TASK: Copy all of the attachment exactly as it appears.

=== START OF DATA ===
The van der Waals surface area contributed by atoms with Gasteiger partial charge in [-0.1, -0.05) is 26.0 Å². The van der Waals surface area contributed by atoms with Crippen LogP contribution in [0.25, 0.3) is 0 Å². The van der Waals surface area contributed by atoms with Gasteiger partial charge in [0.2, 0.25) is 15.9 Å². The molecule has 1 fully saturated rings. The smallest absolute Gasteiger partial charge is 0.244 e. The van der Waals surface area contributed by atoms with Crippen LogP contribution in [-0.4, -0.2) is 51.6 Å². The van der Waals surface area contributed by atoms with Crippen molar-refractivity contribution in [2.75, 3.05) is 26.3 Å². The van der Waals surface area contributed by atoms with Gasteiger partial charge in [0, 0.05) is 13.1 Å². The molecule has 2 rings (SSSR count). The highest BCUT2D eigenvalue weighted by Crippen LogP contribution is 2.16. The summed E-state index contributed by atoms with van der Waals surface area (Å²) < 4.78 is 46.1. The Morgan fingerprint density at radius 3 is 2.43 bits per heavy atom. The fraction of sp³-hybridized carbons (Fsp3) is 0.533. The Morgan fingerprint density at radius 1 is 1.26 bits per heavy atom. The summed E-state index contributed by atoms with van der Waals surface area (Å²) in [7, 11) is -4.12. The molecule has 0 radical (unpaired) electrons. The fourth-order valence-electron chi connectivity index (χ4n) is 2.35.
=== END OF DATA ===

The van der Waals surface area contributed by atoms with Gasteiger partial charge in [-0.1, -0.05) is 26.0 Å². The van der Waals surface area contributed by atoms with Crippen LogP contribution in [0.25, 0.3) is 0 Å². The van der Waals surface area contributed by atoms with Gasteiger partial charge in [0.2, 0.25) is 15.9 Å². The molecule has 1 fully saturated rings. The smallest absolute Gasteiger partial charge is 0.244 e. The van der Waals surface area contributed by atoms with Crippen LogP contribution in [-0.4, -0.2) is 51.6 Å². The van der Waals surface area contributed by atoms with Crippen molar-refractivity contribution in [2.75, 3.05) is 26.3 Å². The van der Waals surface area contributed by atoms with Gasteiger partial charge in [0, 0.05) is 13.1 Å². The molecule has 2 rings (SSSR count). The highest BCUT2D eigenvalue weighted by Crippen LogP contribution is 2.16. The summed E-state index contributed by atoms with van der Waals surface area (Å²) < 4.78 is 46.1. The Morgan fingerprint density at radius 3 is 2.43 bits per heavy atom. The fraction of sp³-hybridized carbons (Fsp3) is 0.533. The Morgan fingerprint density at radius 1 is 1.26 bits per heavy atom. The summed E-state index contributed by atoms with van der Waals surface area (Å²) in [7, 11) is -4.12. The molecule has 0 radical (unpaired) electrons. The fourth-order valence-electron chi connectivity index (χ4n) is 2.35.